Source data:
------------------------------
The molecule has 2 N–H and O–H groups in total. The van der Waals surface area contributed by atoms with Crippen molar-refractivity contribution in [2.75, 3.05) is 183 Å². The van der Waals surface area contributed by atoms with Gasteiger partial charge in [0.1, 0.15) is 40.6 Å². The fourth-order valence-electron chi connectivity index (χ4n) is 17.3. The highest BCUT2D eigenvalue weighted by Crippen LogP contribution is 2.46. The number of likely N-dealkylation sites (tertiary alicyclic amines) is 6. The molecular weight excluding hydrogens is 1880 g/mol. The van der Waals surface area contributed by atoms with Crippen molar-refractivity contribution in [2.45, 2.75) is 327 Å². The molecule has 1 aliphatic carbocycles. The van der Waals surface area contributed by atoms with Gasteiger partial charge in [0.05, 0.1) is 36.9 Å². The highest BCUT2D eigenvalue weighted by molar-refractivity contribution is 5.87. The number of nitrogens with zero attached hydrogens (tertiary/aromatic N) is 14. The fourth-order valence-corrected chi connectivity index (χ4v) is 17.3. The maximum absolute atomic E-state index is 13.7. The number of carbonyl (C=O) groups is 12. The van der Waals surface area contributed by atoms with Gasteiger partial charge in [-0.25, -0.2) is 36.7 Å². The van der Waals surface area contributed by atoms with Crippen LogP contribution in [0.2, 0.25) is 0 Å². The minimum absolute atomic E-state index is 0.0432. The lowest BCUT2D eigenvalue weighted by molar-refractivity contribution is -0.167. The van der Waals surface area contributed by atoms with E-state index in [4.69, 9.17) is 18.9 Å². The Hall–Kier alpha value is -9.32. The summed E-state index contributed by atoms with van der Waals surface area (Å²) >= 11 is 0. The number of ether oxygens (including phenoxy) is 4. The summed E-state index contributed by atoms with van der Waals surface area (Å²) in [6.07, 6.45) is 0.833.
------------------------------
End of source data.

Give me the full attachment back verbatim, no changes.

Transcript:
The molecule has 2 N–H and O–H groups in total. The van der Waals surface area contributed by atoms with Crippen molar-refractivity contribution in [2.75, 3.05) is 183 Å². The van der Waals surface area contributed by atoms with Gasteiger partial charge in [0.1, 0.15) is 40.6 Å². The fourth-order valence-electron chi connectivity index (χ4n) is 17.3. The highest BCUT2D eigenvalue weighted by Crippen LogP contribution is 2.46. The number of likely N-dealkylation sites (tertiary alicyclic amines) is 6. The molecular weight excluding hydrogens is 1880 g/mol. The van der Waals surface area contributed by atoms with Crippen molar-refractivity contribution in [2.45, 2.75) is 327 Å². The molecule has 1 aliphatic carbocycles. The van der Waals surface area contributed by atoms with Gasteiger partial charge in [0.05, 0.1) is 36.9 Å². The highest BCUT2D eigenvalue weighted by molar-refractivity contribution is 5.87. The number of nitrogens with zero attached hydrogens (tertiary/aromatic N) is 14. The fourth-order valence-corrected chi connectivity index (χ4v) is 17.3. The maximum absolute atomic E-state index is 13.7. The number of carbonyl (C=O) groups is 12. The van der Waals surface area contributed by atoms with Gasteiger partial charge in [-0.25, -0.2) is 36.7 Å². The van der Waals surface area contributed by atoms with Crippen LogP contribution in [0.2, 0.25) is 0 Å². The minimum absolute atomic E-state index is 0.0432. The lowest BCUT2D eigenvalue weighted by molar-refractivity contribution is -0.167. The van der Waals surface area contributed by atoms with E-state index in [4.69, 9.17) is 18.9 Å². The Hall–Kier alpha value is -9.32. The summed E-state index contributed by atoms with van der Waals surface area (Å²) >= 11 is 0. The number of ether oxygens (including phenoxy) is 4. The summed E-state index contributed by atoms with van der Waals surface area (Å²) in [6.07, 6.45) is 0.833.